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GUEST POST: I’ve Seen Bears Kill.

Please enjoy these beautiful thoughts, beautifully expressed, by my friend Ian. (Posted with permission.)

__________

I think one of the advantages to having been born and raised in Alaska, and having a mother who encouraged me to explore my world, was that in those massive wide open expanses, the unending forests, the freezing lakes and rivers, impassible mountains, and temperature extremes that think nothing of ending your life…

I learned that life is not given to us. That the world doesn’t belong to us. It was not made for us… In fact, for the most part we aren’t even suited to it.

We survive the world. We live small in an unimaginably massive universe that would kill us instantly in our natural state.

I learned all of this before I even turned 5 years old.

So when someone first told me their stories about their God, or their religions, or their books… All I could think was:

“That makes absolutely no sense! Why would anyone make something so mean to us? No. I just don’t believe that. I’ve seen a bear kill. I’ve killed fish. I once fell in a river during the winter. I know I almost died. Nothing invisible saved me. I saved myself! That book is ridiculous.”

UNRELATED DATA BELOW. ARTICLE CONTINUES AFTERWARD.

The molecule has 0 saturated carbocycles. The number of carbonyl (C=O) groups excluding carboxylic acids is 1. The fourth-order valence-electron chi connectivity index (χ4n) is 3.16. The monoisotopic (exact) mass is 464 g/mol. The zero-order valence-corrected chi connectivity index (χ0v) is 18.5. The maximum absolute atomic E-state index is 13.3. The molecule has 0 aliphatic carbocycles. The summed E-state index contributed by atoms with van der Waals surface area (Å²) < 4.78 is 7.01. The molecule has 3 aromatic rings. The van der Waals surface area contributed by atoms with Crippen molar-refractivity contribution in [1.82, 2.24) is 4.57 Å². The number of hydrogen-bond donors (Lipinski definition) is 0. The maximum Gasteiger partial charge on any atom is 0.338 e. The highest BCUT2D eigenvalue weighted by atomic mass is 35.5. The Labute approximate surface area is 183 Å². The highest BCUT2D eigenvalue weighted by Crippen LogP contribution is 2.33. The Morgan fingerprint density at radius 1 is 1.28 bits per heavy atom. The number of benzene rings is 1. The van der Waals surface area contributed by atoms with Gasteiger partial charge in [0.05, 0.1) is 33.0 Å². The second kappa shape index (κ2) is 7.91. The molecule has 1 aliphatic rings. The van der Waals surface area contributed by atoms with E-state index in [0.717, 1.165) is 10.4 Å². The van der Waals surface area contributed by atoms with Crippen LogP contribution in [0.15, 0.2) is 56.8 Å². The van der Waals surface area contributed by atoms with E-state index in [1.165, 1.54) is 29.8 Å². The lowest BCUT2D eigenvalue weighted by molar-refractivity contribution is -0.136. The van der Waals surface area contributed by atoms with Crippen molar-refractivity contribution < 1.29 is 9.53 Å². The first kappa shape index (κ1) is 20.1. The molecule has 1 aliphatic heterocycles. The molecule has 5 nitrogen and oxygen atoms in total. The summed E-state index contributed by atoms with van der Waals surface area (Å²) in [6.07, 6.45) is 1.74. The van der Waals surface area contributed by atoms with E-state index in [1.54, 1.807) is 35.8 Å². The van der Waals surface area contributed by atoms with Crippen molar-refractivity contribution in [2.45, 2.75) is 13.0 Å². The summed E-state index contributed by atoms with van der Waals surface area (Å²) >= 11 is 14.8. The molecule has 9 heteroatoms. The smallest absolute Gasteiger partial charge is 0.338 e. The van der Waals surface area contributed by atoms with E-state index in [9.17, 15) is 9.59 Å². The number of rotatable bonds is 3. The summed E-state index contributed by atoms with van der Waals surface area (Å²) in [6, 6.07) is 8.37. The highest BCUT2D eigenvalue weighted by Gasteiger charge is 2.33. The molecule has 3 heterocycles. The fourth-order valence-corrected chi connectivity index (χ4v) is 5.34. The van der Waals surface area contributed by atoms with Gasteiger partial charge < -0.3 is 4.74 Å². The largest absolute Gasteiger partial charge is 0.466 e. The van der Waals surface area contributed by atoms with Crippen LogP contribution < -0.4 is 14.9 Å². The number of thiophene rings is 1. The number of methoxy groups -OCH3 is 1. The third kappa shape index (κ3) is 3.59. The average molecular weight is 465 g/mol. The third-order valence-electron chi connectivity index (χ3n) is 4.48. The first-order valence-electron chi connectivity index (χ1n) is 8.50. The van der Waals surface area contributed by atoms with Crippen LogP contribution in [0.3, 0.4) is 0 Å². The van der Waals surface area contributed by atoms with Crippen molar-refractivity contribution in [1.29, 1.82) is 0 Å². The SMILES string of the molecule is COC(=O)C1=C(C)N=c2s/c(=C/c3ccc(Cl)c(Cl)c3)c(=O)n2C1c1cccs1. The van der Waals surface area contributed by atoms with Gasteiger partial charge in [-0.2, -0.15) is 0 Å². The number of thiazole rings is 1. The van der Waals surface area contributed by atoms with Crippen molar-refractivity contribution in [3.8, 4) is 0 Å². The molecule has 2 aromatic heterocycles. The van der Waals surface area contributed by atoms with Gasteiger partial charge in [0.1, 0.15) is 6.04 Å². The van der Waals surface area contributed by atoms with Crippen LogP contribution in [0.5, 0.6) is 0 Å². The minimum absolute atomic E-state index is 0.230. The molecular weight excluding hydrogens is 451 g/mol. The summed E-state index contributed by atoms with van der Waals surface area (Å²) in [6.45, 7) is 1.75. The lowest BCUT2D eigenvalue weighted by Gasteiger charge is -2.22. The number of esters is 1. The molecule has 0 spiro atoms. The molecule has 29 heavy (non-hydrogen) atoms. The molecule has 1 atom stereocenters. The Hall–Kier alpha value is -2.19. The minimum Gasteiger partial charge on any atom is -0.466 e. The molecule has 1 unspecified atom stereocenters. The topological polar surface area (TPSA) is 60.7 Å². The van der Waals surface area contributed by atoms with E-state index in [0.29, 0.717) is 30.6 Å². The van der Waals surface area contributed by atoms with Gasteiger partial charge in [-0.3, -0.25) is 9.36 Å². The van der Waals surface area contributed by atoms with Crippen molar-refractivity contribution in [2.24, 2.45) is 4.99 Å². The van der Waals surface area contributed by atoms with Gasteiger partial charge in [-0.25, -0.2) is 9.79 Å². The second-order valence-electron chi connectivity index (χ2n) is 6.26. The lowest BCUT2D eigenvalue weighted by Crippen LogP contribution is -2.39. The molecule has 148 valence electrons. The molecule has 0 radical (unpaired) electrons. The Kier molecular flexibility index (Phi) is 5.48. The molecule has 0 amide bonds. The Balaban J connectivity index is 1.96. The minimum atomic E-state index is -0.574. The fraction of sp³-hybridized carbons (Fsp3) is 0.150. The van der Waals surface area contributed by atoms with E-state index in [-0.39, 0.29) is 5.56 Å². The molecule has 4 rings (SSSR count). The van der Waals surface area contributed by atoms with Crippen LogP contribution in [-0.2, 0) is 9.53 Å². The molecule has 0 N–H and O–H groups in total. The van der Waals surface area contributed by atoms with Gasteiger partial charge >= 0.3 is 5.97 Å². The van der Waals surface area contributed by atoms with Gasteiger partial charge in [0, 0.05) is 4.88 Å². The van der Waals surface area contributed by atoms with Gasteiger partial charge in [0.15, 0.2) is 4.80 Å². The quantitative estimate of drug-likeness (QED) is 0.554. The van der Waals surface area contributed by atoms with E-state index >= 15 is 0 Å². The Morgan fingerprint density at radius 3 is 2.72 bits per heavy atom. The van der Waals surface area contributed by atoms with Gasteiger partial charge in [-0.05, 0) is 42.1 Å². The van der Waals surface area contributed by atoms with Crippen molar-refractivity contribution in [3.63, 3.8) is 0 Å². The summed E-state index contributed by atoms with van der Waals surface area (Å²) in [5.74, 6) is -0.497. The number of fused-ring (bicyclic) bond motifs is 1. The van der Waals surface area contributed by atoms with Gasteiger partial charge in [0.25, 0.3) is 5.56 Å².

I’ve lived another, what? 35 years now?

Nothing’s changed.

We survive the world. We live in that unending and harsh world.

And that’s the best feeling there is. Walk any forest without your tools to save you, and you’ll see. No God. Just you, and the world that makes you.

I’ve never felt more free than in those mornings when the world was about to end me – without malice, without anger, without hatred or rage…

Just the ice wind, blowing into my lungs. Quietly asking,…

“What are you doing here? How are you going to live?”

Jerry Coyne at BHA 2016—Part 3: Yes and hahaha no.

UPDATE: WordPress apparently black holed a few of sentences re: Purvi Patel (and some formatting tags). I fixed it—I think.

(Part 1 is here. Part 2 is here.)

[CONTENT NOTE: While this post contains no graphic descriptions or images of violence, it does mention: rape, sexual assault and violent abuse, including against children; mental illness including suicidal ideation; hostility to consent, bodily autonomy and agency; sex- and gender-based discrimination.]

To briefly recap: While atheist Big Willie Jerry Coyne is notoriously prone to poo flinging, he also said some very interesting things in his Darwin Day lecture at the British Humanist Association (and elsewhere). I transcribed a few sections of his talk because I’d like to have a handy link to it to help shut down the font of incoherent nonsense that is conservative movement atheism. I also thought some readers here just might (a) find some of this talk as worthwhile as I do (see Part 1), and/or (b) enjoy my documenting Coyne’s insulting, dismissive, nearly comical obliviousness to his privilege (Part 2).